A little peek into the Co-Operatives in Singapore
Co-operative societies, more commonly termed co-ops, are membership-based enterprises that operate on the principles of self-help and mutual assistance.
More often than not, these enterprises are owned and run by members, for members. They typically have social missions to benefit the greater society in which they operate in.
Currently, there are 84 co-operatives in Singapore.
There are two main types of co-operatives, namely the consumer and services co-operatives, as well as the credit co-operatives.
Consumer and services co-operatives typically provide goods and/services to their members to meet their daily needs, while credit co-operatives provide financial services to their members who are within a pre-existing common bond of association of community of interest.
Some of these co-ops have become household names that you’ve probably heard of, for example, NTUC FairPrice, NTUC FoodFare, and NTUC Income.
Although these co-ops are business-driven, they are nevertheless anchored in their social mission to help Singaporeans by moderating the cost of living.
The Beginning of Co-Operatives
Unbeknownst to many, the co-operatives established by the National Trades Union Congress (NTUC) were introduced at a time when it was necessary to help workers with the cost of living.
The launch of NTUC Income in September 1970 was a kick-starter for the Labour Movement to provide low-wage workers with affordable insurance coverage.
September 1970: NTUC Income set up to provide low-wage workers with affordable insurance coverage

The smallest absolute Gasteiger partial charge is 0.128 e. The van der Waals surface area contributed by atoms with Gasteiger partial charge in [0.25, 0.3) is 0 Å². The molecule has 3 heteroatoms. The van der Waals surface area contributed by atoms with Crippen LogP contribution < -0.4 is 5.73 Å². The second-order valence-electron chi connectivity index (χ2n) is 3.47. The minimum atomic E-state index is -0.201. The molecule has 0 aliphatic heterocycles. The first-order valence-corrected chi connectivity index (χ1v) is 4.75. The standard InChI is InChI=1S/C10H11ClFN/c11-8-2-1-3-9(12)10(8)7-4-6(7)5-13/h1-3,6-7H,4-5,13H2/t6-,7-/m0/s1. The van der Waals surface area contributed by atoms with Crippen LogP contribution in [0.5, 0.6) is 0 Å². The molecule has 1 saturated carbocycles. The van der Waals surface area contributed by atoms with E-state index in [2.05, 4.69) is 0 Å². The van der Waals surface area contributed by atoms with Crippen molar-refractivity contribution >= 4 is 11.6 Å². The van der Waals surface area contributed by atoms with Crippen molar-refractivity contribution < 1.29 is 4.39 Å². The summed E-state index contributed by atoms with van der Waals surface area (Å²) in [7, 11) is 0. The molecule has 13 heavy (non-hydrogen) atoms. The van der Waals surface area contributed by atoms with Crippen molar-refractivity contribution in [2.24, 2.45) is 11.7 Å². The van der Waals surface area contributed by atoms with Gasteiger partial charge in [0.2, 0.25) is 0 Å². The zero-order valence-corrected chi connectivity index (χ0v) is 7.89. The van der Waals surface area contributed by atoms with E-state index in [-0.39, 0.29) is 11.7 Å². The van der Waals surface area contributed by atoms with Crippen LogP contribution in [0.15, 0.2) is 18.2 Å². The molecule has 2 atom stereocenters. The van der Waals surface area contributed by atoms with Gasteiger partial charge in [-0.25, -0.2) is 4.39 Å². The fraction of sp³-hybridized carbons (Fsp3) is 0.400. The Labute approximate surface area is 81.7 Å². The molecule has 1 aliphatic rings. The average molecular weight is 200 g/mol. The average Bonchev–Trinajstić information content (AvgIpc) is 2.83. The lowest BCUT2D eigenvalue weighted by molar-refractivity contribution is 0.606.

Following the establishment of the life-insurance co-operative, NTUC later also launched other co-operatives to combat profiteering and provide affordable goods and services for workers, which include the NTUC-Comfort!
NTUC-Comfort: The Taxi Co-Operative
Back then, in the 1970s, the NTUC formed its own taxi co-operative – NTUC-Comfort – in a bid to reduce the number of illegal taxis and to increase the number of taxis on the streets.
During that period, illegal taxis (aka pirate taxis) were flourishing, and anyone could register their private cars as taxis and used them to ferry passengers at arbitrary rates.
Some of these illegal taxis, known as “Ali Baba”, were also controlled by rogue operators that owned fleets of poorly maintained vehicles in their territories. As a result, taxi licenses were often traded by them at exorbitant values.
Hence, to make it affordable for the passengers, and for the taxi drivers to rent and drive taxis, NTUC established the NTUC-Comfort.
A supermarket that was born out of a crisis
After NTUC-Comfort came NTUC Welcome, a supermarket that was born out of a crisis.
Formerly known as NTUC Welcome, the co-operative supermarket was established on 22 July 1973 with its first outlet at Block 192 in Toa Payoh Lorong 4.
Back then in 1973, Singapore was reeling from the effects of the global oil crisis. There were looming fears of global food shortage and merchants inflated the prices of essential items.
To fight inflation and stabilise food prices, NTUC Welcome was started to sell essential commodities like rice, sugar, and cooking oil at reasonable prices to the public and become the “people’s supermarket” – an objective that remains till today.
In case you didn’t know, NTUC FairPrice has never intended to be the cheapest supermarket around. Instead, it helps with the cost of living by selling affordable housebrand products.
It also acts as an industry benchmark for prices to curb profiteering and at the same time, allow Singaporeans to compare prices and snag the best deals around!